So they share the same draw options and layers.
If you want to be able to rotate each view, you can un-check the Locked option.
However in sometimes its preferable to split the view, so each can have its own configuration.
Read more about splitting areas
View Clipping Border
Reference
Mode: All modes
Menu: View ‣ Set Clipping Border
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Region/Volume clipping.
To assist in the process of working with complex models and scenes, you can set the view clipping to visually
isolate what you’re working on.
Once clipping is used, you will only see whats inside a volume you’ve defined. Tools such as paint, sculpt,
selection, transform-snapping etc. will also ignore geometry outside the clipping bounds.
Once activated, you have to draw a rectangle with the mouse, in the wanted 3D view. The created clipping
volume will then be:
• A right-angled parallelepiped (of infinite length) if your view is orthographic.
• A rectangular-based pyramid (of infinite height) if your view is in perspective.
To delete this clipping click at the button again
Example
The Region/Volume clipping image shows an example of using the clipping tool with a cube. This will generate
a dashed cross-hair cursor. Click with the LMB and drag out a rectangular region shown in the upper right. Now
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a region is defined and clipping is applied against that region in 3D space. Notice that part of the cube is now
invisible or clipped. Rotate the view and you will see that only what is inside the pyramidal volume is visible.
All the editing tools still function as normal but only within the pyramidal clipping volume.
The dark gray area is the clipping volume itself. Once clipping is deactivated, all of 3D space will become
visible again.
Walk/Fly Mode
When you have to place the view, normally you do as described above.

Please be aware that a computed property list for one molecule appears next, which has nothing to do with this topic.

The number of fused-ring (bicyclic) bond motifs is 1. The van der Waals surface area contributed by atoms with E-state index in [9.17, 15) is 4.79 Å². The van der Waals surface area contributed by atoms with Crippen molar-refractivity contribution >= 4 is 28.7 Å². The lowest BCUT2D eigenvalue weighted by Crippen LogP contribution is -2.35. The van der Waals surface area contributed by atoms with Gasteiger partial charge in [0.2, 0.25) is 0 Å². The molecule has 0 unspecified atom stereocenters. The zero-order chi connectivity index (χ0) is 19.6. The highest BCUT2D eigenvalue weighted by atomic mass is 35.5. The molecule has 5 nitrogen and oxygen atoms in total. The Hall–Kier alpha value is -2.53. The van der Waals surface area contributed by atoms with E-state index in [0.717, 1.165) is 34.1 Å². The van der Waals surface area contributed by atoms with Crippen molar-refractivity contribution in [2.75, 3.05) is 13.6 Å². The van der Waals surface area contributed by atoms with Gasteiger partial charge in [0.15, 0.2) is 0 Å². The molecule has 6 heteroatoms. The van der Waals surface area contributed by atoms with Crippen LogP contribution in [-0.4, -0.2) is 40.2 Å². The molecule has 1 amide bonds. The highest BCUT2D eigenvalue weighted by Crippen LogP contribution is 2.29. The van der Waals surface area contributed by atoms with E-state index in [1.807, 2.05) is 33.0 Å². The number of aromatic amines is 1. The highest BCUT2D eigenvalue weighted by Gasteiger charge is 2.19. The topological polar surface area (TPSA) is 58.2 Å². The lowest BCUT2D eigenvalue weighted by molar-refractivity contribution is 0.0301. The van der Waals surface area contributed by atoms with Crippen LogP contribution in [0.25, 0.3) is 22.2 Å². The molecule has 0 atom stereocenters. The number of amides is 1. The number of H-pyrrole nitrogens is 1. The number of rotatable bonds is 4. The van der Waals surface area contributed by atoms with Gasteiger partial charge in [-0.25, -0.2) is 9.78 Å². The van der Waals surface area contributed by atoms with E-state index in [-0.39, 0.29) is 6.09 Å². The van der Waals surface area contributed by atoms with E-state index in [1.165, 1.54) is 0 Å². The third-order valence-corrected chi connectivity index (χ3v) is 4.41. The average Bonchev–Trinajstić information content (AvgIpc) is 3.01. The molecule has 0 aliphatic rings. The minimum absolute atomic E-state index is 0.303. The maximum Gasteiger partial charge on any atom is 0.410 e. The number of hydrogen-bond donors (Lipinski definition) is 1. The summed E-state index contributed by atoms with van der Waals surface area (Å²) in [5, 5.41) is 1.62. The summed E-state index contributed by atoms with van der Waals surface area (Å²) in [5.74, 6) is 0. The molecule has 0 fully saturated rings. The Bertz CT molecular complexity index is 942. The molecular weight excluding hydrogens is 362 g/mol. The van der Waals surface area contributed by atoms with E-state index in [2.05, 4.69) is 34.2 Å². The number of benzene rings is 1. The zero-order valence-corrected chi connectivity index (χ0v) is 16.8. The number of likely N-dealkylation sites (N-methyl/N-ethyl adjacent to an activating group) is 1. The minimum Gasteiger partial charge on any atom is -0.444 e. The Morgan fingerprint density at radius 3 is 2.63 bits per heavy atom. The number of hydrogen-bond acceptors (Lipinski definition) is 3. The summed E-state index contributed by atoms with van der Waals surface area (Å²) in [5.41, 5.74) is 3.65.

However, there are cases in which you really prefer to just navigate your model, especially if it’s very large, like
environments or some architectural model. In these cases viewing the model in perspective mode has
limitations, for example after zooming a lot of panning is extremely uncomfortable and difficult, or you
apparently cannot move the camera any nearer. As an example, try to navigate to a very distant object in the
view with traditional methods (explained above) and see what you can get.
With walk/fly modes you move, pan, tilt, and dolly the camera around without any of those limitations.
View Navigation.
In the User Preferences window select the navigation mode you want to use as default when invoking the View
Navigation operator. Alternatively you can call the individual modes from the View Navigation menu.
Note
This mode actually moves the camera used by the view. This means that when you are in camera view, it
moves the active camera’‘, which is another way to place and aim it.
Walk Mode
Reference
Mode: All modes
Menu: View ‣ View Navigation ‣ Walk Navigation
Usage
On activation the mouse pointer will move at the center of the view, and a cross marker will appear...
This navigation mode behaves similar to the first person navigation system available in most 3d world games
nowadays. It works with a combination of keyboard keys (WASD) and mouse movement. By default the